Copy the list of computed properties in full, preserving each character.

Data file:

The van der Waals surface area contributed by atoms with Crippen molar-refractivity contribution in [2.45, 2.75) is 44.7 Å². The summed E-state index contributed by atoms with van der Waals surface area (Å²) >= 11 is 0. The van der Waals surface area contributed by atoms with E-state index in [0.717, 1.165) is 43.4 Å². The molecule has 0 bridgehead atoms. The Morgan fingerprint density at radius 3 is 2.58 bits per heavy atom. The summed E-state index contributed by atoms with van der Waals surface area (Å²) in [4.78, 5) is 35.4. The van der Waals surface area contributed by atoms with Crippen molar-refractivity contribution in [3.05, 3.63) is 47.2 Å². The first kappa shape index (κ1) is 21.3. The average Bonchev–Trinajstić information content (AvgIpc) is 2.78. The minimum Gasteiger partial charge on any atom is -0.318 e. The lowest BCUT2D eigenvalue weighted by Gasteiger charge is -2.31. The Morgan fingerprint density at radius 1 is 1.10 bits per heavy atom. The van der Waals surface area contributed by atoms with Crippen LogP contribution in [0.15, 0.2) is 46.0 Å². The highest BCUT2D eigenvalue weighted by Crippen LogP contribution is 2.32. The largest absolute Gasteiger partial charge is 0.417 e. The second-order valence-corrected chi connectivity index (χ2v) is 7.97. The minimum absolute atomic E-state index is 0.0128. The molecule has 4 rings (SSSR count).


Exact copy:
The van der Waals surface area contributed by atoms with Crippen molar-refractivity contribution in [2.45, 2.75) is 44.7 Å². The summed E-state index contributed by atoms with van der Waals surface area (Å²) >= 11 is 0. The van der Waals surface area contributed by atoms with E-state index in [0.717, 1.165) is 43.4 Å². The molecule has 0 bridgehead atoms. The Morgan fingerprint density at radius 3 is 2.58 bits per heavy atom. The summed E-state index contributed by atoms with van der Waals surface area (Å²) in [4.78, 5) is 35.4. The van der Waals surface area contributed by atoms with Crippen molar-refractivity contribution in [3.05, 3.63) is 47.2 Å². The first kappa shape index (κ1) is 21.3. The average Bonchev–Trinajstić information content (AvgIpc) is 2.78. The minimum Gasteiger partial charge on any atom is -0.318 e. The lowest BCUT2D eigenvalue weighted by Gasteiger charge is -2.31. The Morgan fingerprint density at radius 1 is 1.10 bits per heavy atom. The van der Waals surface area contributed by atoms with Crippen LogP contribution in [0.15, 0.2) is 46.0 Å². The highest BCUT2D eigenvalue weighted by Crippen LogP contribution is 2.32. The largest absolute Gasteiger partial charge is 0.417 e. The second-order valence-corrected chi connectivity index (χ2v) is 7.97. The minimum absolute atomic E-state index is 0.0128. The molecule has 4 rings (SSSR count).